48. John Anders says:

    Really? WTF? Who decides these things? 1. Not having a catalytic oxidizer, Vent gas scrubber, or flare tower, but decides to vent the vent header directly into the building which has no contingency protection from liquid methyl mercaptan? 2. Oversees multiple valves and a pump being left on.
    3. Runs hot water over the methyl mercaptan feed-line which contain a hydrate and methyl mercaptan liquid which vaporizes rapidly when it’s temp goes above 110F.

  49. Nincadalop says:

    If methyl mercaptan is dangerous then why have a connection between its feedline and the vent header where it has to be manually opened?

  50. Sergio Dib says:

    At 6:29 did anyone noticed the buttons that looks like a pioneer djm 900 nxs?

  51. Fonzie Frank says:

    I was a operator that did similar tasks. A Good Field Operator after being Briefed, goes Directly to the Daily Operations Log book, especially on a assignment nightmare like that, check what have " We Been Doing" you get a Idea of our shifts approach to set up the following shift and so on. A Good Field Op Doesn't " Trust No One" you ALL know what each person is dealing with. I respected All my colleagues, but in that business, you're Not Baking Chocolate Chip Cookies. Trust No One, and Nothing. Certain dangerous products Must be Respected. I have worked with products, if you Smell it, it's TO LATE. I am Not Preaching, but you Really have to be Safety Conscious At All Times, I have seen Alot of Preventable Human error. No Excuses to Tired, Bills, it's Not Even my day to Work, etc. Learn what you are dealing with, Never Trust it, Always Respect it. Do Nothing Unsafe for time, or Anyone. It's a Shame things Don't Change Until things like this happen.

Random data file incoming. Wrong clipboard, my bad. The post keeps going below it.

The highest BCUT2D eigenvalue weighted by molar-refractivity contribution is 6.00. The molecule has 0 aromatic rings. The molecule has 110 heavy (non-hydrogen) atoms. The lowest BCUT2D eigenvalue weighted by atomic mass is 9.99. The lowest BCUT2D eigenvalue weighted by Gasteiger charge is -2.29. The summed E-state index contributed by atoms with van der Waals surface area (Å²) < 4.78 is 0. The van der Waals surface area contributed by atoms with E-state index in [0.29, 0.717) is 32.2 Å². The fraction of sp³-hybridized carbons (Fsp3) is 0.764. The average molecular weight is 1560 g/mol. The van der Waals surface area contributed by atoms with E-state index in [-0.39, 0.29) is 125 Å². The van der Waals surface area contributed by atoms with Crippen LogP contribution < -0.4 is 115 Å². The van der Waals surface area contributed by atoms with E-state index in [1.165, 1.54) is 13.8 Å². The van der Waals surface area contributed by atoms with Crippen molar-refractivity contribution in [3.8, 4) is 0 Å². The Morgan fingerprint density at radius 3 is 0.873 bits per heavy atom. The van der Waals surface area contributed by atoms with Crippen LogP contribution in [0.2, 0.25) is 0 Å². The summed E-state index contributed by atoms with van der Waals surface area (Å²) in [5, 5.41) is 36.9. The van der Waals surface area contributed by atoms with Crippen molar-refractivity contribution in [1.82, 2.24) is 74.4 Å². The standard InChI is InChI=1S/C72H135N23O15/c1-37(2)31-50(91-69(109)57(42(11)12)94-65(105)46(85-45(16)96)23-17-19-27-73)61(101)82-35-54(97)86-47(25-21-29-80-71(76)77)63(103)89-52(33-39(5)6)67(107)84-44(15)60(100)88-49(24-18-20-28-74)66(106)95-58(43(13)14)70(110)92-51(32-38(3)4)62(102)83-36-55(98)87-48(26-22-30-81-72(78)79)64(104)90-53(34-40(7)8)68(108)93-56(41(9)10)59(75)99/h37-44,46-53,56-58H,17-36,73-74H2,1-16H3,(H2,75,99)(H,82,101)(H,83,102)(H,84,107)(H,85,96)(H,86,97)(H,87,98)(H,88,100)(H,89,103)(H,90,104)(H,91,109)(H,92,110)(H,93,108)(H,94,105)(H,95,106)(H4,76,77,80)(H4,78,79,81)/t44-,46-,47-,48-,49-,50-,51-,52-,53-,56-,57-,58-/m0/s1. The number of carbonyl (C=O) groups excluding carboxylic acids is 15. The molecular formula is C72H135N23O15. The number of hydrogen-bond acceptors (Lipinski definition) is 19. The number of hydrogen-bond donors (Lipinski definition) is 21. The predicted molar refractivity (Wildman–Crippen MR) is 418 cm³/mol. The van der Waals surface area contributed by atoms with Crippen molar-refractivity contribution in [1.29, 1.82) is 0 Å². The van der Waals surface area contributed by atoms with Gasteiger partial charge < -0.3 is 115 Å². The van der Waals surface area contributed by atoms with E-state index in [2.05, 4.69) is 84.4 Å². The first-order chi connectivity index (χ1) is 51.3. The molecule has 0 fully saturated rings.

52. Chris Busenkell says: